Pittsburgh Pirates: Bryse Wilson Decision Shows Derek Shelton’s Shortcomings


Derek Shelton is not the long-term answer at manager for the Pittsburgh Pirates and Wednesday afternoon fans saw the latest example of why

In the eyes of many people Wednesday afternoon’s game may have seemed like nothing more than a blip on the radar. A drop in the bucket of what will likely be a 100+ loss season for the Pittsburgh Pirates.

The Pittsburgh Pirates walked off the also lowly Cincinnati Reds 4-3 when Kevin Newman singled home Rodolfo Castro in the 10th inning. With the win the Pirates swept the Reds, to improve to 59-97 on the season and pull within a game of the Reds for climbing out of the basement of the National League Central.

Bryse Wilson started for the Pirates on Wednesday. While Wilson has had a very poor 2022 season, Wednesday afternoon he turned in what was by far the best start of his major league career.

Wilson was dominant from the get-go on Wednesday afternoon. He pitched a career high 8 innings and did not allow a run. Wilson allowed just three hits, walked a batter and struck out six. Having thrown just 90 pitches through 8 innings, it appeared that Wilson would get the opportunity to go for a complete game. Hell, it appeared he may have even had the shot at the very elusive ‘Maddux.’ For those who are unaware, a ‘Maddux’ is when a starting pitcher throws a complete-game shutout with less than 100 pitches.

Instead, Pirate manager Derek Shelton went to Chase De Jong to start the 9th inning. Well, De Jong quickly blew the lead as he allowed a single and two home runs to the first three batters he faced. Just like that, the Reds had tied the game.

Pulling Wilson in that situation was flat out wrong. Wilson was dominating and in total and complete control of the Reds, all while keeping his pitch count low. Having neither Wil Crowe nor David Bednar available made the decision even worse.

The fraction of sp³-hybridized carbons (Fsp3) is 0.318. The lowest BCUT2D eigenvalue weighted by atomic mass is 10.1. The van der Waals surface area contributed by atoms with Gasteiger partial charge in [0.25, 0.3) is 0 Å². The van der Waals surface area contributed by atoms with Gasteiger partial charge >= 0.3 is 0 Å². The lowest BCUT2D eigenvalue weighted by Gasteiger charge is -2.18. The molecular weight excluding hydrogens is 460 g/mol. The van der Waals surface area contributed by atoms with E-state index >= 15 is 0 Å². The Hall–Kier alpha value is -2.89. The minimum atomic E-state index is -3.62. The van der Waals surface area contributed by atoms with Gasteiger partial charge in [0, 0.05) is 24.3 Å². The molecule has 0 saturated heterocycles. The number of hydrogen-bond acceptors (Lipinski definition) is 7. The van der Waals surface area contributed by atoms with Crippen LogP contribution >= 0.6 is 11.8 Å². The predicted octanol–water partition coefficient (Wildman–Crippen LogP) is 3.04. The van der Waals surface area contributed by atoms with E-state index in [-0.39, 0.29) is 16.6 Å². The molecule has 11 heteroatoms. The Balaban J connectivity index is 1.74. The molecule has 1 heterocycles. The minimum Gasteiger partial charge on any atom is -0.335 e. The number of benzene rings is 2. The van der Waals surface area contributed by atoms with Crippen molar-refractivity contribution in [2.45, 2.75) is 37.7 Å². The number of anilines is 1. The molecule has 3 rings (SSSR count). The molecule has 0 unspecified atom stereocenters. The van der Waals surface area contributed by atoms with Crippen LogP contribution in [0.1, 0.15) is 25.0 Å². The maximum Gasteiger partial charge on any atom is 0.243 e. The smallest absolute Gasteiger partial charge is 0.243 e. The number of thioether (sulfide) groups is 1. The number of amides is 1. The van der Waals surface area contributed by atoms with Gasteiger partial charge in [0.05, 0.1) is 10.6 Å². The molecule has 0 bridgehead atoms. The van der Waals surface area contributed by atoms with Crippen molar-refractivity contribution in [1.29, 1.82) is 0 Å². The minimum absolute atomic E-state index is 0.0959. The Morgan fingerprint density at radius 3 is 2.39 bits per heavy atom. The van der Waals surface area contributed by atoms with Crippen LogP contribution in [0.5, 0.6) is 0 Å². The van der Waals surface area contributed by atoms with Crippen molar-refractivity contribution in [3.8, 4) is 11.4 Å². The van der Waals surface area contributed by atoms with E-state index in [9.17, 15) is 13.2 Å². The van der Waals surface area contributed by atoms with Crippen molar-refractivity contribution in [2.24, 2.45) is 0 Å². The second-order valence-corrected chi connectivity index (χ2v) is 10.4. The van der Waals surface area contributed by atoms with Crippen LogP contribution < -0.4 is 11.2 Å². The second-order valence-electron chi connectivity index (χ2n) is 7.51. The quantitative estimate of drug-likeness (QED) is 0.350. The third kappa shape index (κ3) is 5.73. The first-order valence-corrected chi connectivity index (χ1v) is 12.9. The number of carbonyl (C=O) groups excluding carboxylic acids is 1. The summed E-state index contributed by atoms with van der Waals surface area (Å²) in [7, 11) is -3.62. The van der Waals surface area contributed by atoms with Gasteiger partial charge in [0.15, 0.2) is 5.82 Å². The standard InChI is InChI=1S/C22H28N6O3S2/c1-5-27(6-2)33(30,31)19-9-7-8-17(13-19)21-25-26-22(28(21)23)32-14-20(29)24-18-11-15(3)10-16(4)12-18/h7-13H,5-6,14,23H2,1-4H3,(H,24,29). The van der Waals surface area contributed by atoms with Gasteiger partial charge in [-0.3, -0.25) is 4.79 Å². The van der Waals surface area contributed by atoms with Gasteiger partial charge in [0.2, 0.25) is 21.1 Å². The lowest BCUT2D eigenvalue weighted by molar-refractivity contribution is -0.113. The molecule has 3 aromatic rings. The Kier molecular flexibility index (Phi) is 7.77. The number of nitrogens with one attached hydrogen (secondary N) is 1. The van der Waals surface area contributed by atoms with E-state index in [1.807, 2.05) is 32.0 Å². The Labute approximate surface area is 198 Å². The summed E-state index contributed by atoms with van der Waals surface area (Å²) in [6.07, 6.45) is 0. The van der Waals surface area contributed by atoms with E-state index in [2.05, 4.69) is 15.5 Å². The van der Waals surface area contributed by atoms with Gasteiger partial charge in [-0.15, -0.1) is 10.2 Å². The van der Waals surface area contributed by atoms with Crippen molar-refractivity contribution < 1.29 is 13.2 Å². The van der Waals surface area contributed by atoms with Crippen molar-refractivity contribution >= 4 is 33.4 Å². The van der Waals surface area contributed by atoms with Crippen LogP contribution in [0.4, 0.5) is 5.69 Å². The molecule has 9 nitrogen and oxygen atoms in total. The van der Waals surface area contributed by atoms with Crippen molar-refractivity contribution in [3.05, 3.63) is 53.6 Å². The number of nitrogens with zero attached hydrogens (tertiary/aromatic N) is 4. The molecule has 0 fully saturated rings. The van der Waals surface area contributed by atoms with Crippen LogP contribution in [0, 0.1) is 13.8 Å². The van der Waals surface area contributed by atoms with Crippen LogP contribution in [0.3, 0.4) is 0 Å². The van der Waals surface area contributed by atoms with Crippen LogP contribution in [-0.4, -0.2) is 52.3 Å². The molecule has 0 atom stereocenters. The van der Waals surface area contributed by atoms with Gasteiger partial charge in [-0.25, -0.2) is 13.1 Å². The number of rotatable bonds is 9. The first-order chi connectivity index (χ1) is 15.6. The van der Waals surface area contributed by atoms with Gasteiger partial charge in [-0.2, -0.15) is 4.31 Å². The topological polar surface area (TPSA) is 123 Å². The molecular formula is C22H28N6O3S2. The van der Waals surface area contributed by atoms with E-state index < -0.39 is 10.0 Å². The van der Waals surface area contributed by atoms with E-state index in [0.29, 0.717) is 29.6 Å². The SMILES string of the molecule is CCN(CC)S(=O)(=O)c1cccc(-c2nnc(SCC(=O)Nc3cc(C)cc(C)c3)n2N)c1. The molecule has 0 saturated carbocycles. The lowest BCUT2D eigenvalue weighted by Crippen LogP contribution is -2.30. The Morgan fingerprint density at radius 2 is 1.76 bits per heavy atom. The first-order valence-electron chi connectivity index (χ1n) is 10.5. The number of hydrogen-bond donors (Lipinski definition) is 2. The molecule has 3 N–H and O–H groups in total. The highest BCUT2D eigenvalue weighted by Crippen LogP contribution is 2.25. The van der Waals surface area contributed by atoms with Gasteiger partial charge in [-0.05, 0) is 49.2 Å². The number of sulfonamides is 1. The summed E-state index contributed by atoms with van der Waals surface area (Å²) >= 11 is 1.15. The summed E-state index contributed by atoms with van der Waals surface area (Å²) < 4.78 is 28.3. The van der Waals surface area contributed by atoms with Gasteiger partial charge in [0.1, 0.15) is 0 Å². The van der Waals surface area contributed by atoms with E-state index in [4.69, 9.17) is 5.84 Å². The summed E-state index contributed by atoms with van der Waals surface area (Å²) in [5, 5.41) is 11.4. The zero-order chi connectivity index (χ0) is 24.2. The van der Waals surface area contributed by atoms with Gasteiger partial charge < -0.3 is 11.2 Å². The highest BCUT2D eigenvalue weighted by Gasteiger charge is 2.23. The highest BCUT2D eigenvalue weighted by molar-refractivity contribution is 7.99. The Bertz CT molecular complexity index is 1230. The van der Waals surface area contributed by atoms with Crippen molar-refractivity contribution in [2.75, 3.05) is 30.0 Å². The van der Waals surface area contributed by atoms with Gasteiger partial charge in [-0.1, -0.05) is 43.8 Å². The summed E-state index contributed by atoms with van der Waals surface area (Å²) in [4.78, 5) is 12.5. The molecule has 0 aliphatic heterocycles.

Furthermore, it is the final week of the season and potentially Wilson’s final start. Factor in how poor of a season he has had, yet he continued to take the ball for the Pirates and eat innings, he earned the right to go for the complete-game shutout. Being pulled in that situation had to be demoralizing for Wilson.

Not only was pulling Wilson wrong to do to his pitcher, it was wrong to do to his team. Hell, the decision nearly cost his team a victory. A victory that helped pull them within a game of getting out of last place in their division. While that may not sound like much, these are still competitors and professional athletes who, if nothing else, due to pride and self respect do not want to finish in last place.

Has Shelton been dealt a tough deck trying to manage a team that is in a rebuild and a roster that was not made to be competitive? Absolutely. Have many of his decisions with managing his starting rotation, bullpen, lineup contraction, and sticking with fledging veterans too long been poor managerial decisions that make it appear he is not the long-term answer? Absolutely.

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Shelton being put in a very difficult position as manager of the Pittsburgh Pirates and Shelton being a very poor in-game manager can both be true. Wednesday’s decision to pull Wilson is just the latest example of this, and the latest example of why Shelton is not the long-term answer for the Pirates as the team’s manager.